The vast majority of people in Dublin over the weekend complied with Covid-19 restrictions and it was only "a minority grouping that seemed hell bent on just creating havoc", the President of the Garda Representative Association has claimed.

Fourteen people were arrested for public order offences in Dublin city centre yesterday, with eight more arrested in Cork city, gardaí have said. No injuries to gardaí were reported.

Speaking on RTÉ's Morning Ireland, GRA President Frank Thornton said there were only "a small number of occasions" when gardaí were met with hostility.

He said gardaí acted with great restraint and professionalism and used enforcement as a last resort.

He commended gardaí on duty over the weekend for their professionalism in working under some "extremely difficult situations".

Mr Thornton also said he regarded comments made by Minister Eamon Ryan that he did not want baton charges on the streets as "naive".

Garda Commissioner Drew Harris said what occurred at the weekend happened when "a spontaneous group of people got together".

There was a lot of drink taken in public and bins were set on fire and there were attacks on members of the gardaí, assaults on others and criminal damage caused, he added.

"Gardaí have to act to keep the peace and detect crime and that is what we did."

The Minister for Justice, Heather Humphreys, said the scenes in Dublin over the weekend were caused by a "small number of people causing a lot of trouble".

She said gardaí took appropriate action. They had a policing plan in place right across the country which worked very effectively, and any incidents were dealt with accordingly.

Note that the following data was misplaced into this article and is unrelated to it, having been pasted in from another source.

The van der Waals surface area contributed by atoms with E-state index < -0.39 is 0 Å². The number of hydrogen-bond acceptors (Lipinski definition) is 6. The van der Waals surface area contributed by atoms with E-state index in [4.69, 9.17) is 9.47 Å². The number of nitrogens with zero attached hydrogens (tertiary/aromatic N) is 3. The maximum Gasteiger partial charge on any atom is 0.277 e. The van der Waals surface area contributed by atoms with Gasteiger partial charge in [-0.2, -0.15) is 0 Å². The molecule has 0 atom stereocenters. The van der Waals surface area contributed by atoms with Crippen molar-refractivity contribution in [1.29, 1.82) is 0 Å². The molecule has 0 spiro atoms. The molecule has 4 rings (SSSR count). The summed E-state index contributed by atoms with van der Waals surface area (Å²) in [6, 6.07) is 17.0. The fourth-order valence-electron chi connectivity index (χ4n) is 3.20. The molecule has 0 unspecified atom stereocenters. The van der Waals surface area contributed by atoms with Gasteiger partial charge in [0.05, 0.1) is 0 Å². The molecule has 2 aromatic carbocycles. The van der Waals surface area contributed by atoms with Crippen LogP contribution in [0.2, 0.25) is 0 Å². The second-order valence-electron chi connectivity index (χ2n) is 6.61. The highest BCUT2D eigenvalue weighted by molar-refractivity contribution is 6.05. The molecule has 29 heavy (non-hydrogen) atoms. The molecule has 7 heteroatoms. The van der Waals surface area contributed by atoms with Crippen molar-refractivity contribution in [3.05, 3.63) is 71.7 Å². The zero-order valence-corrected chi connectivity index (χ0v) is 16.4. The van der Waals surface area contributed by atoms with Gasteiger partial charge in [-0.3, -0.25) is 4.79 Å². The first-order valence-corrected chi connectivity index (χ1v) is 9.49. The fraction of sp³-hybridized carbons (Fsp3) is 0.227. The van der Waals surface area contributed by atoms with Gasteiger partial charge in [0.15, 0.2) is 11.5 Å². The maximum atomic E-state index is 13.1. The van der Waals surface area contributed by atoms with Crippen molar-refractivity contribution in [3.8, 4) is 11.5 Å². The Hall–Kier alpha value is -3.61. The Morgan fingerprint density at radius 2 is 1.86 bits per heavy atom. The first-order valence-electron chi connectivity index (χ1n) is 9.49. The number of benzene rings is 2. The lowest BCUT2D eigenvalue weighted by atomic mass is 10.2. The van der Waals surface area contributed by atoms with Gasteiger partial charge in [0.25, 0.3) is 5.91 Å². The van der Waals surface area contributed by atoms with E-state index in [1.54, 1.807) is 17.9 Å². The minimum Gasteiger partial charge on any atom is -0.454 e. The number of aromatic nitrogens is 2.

In a statement earlier, gardaí said an extensive high visibility policing operation by uniform gardaí, supported by Public Order Units, was put in place.

Gardaí "on occasions engaged with crowds in Stephen's Green, Temple Bar and South William Street" due to public safety concerns and sporadic public order incidents.

They encountered "significant numbers of groups of youths who were loitering around the city centre, not involved in outdoor dining/socialising".

In total, 14 people were arrested for public order offences in Dublin city centre, including three juveniles who were released and referred to the Juvenile Diversion Programme.

Four people received an Adult Caution, and seven were charged with court proceedings to follow.

Gardaí in Cork said the city centre remained "relatively calm through the evening with no significant incidents reported".

At 11pm, following a public order incident, a decision was taken to disperse people from Kennedy Quay.

In total, eight people were arrested for public order offences across Cork city, three directly related to incidents in Cork city centre.

The incidents occurred ahead of today's reopening of bars, restaurants and cafés for outdoor service as part of the latest lifting of Covid-19 restrictions.

People are being urged to continue adhering to the public health guidelines, such as social distancing and avoiding crowds, as measures are eased.

Sinn Féin calls for rethink of city centre

Sinn Féin's spokesperson on enterprise, trade and employment has said "we can't make the centre of our capital city 'a no go area', and if officials in Dublin City Council think that's the case, I think they need to seriously rethink that".

Speaking on RTE's Morning Ireland, Louise O'Reilly said she does not agree that providing more toilets and bins encourages non-compliance with the Covid-19 regulations.

She said it was disappointing to see large sections of Dublin city closed off and said events "could and should have been planned for".

Ms O'Reilly said the closures of areas such as Portobello was not the right response and instead more spaces in the capital city should have opened up so people were not corralled in small areas.

There is a need for more pedestrianisation, more parks should be open and more safe spaces made available for people to enjoy the summer outdoors, she added.

All the people who wanted to go into the city centre "have been let down by a failure to plan" and "not everybody has a 60ft back garden" at home, she said.

Additional reporting: Cathy Halloran